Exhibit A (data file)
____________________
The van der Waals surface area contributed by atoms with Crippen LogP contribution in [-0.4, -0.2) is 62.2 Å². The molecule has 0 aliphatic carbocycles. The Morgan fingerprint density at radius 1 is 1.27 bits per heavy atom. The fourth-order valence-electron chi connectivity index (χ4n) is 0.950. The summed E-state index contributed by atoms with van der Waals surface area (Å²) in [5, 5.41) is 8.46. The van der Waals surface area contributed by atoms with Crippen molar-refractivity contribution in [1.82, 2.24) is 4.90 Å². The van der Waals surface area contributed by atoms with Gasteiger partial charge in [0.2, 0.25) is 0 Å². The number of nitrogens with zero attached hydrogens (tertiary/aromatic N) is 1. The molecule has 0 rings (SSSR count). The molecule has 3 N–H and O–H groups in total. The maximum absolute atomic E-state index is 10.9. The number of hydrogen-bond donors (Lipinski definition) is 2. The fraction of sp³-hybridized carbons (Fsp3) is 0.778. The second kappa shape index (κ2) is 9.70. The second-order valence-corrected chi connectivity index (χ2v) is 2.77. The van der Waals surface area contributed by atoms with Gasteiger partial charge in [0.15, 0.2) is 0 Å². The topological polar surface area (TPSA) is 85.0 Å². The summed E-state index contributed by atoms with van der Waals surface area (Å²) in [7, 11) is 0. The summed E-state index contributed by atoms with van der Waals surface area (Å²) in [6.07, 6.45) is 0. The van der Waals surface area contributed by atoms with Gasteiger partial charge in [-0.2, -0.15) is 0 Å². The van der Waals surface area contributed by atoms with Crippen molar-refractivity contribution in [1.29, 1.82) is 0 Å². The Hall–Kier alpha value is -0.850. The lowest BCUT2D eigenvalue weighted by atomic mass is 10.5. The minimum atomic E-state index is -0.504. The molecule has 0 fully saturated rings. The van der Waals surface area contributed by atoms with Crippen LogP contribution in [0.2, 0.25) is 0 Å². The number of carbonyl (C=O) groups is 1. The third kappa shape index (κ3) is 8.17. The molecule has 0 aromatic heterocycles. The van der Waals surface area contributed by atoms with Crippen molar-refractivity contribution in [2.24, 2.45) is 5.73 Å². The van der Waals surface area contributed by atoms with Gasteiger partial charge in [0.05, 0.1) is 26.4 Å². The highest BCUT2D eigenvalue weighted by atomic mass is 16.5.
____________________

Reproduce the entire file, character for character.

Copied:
The van der Waals surface area contributed by atoms with Crippen LogP contribution in [-0.4, -0.2) is 62.2 Å². The molecule has 0 aliphatic carbocycles. The Morgan fingerprint density at radius 1 is 1.27 bits per heavy atom. The fourth-order valence-electron chi connectivity index (χ4n) is 0.950. The summed E-state index contributed by atoms with van der Waals surface area (Å²) in [5, 5.41) is 8.46. The van der Waals surface area contributed by atoms with Crippen molar-refractivity contribution in [1.82, 2.24) is 4.90 Å². The van der Waals surface area contributed by atoms with Gasteiger partial charge in [0.2, 0.25) is 0 Å². The number of nitrogens with zero attached hydrogens (tertiary/aromatic N) is 1. The molecule has 0 rings (SSSR count). The molecule has 3 N–H and O–H groups in total. The maximum absolute atomic E-state index is 10.9. The number of hydrogen-bond donors (Lipinski definition) is 2. The fraction of sp³-hybridized carbons (Fsp3) is 0.778. The second kappa shape index (κ2) is 9.70. The second-order valence-corrected chi connectivity index (χ2v) is 2.77. The van der Waals surface area contributed by atoms with Gasteiger partial charge in [0.15, 0.2) is 0 Å². The topological polar surface area (TPSA) is 85.0 Å². The summed E-state index contributed by atoms with van der Waals surface area (Å²) in [7, 11) is 0. The summed E-state index contributed by atoms with van der Waals surface area (Å²) in [6.07, 6.45) is 0. The van der Waals surface area contributed by atoms with Gasteiger partial charge in [-0.2, -0.15) is 0 Å². The van der Waals surface area contributed by atoms with Crippen molar-refractivity contribution in [1.29, 1.82) is 0 Å². The Hall–Kier alpha value is -0.850. The lowest BCUT2D eigenvalue weighted by atomic mass is 10.5. The minimum atomic E-state index is -0.504. The molecule has 0 fully saturated rings. The van der Waals surface area contributed by atoms with Crippen LogP contribution in [0.2, 0.25) is 0 Å². The number of carbonyl (C=O) groups is 1. The third kappa shape index (κ3) is 8.17. The molecule has 0 aromatic heterocycles. The van der Waals surface area contributed by atoms with Crippen molar-refractivity contribution in [2.24, 2.45) is 5.73 Å². The van der Waals surface area contributed by atoms with Gasteiger partial charge in [0.05, 0.1) is 26.4 Å². The highest BCUT2D eigenvalue weighted by atomic mass is 16.5.